Legends of Animals

There are no traces in Irish legend of animal worship, but many concerning the influence of animals upon human life, and of their interference with human affairs.

The peasants believe that the domestic animals know all about us, especially the dog and the cat. They listen to everything that is said; they watch the expression of the face, and can even read the thoughts. The Irish say it is not safe to ask a question of a dog, for he may answer, and should he do so the questioner will surely die.

The position of the animal race in the life scheme is certainly full of mystery. Gifted with extraordinary intelligence, yet with dumb souls vainly struggling for utterance, they seem like prisoned spirits in bondage, suffering the punishment, perhaps, for sin in some former human life, and now waiting the completion of the cycle of expiation that will advance them again to the human state.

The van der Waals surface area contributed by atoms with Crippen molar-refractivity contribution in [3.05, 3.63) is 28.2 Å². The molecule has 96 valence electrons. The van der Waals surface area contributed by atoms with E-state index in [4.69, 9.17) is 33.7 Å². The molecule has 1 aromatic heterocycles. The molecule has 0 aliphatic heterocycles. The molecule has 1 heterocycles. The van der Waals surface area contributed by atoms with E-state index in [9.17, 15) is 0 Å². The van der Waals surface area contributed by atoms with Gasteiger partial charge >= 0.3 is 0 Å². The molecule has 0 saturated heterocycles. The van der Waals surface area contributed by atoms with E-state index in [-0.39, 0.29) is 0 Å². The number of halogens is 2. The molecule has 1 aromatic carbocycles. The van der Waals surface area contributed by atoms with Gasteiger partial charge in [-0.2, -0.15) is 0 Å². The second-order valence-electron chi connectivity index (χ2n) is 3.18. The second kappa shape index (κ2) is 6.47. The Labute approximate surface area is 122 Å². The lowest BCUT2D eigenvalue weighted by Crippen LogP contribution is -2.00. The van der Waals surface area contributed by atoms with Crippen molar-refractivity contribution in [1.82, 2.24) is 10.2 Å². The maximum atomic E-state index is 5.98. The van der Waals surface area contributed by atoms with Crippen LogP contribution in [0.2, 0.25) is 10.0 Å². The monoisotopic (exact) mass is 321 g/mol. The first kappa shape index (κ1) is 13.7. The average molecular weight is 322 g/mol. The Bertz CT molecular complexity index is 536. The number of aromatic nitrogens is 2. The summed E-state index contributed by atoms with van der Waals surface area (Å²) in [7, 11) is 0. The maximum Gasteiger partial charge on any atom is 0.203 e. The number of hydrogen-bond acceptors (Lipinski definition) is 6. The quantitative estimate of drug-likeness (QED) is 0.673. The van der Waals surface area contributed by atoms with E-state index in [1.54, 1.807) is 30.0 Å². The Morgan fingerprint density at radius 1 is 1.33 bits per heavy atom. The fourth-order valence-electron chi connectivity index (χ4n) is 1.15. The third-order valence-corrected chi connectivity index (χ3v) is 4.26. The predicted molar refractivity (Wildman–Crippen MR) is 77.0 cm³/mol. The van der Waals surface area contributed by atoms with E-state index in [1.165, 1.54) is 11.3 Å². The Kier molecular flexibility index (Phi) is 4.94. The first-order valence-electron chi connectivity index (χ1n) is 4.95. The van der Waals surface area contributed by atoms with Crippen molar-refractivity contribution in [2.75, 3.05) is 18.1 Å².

The three most ancient words in the Irish language are, it is said, Tor, a tower; Cu, a hound, and Bo, a cow. The latter word is the same as is found in the Greek Bosphorus, and in the nomenclature of many places throughout Europe.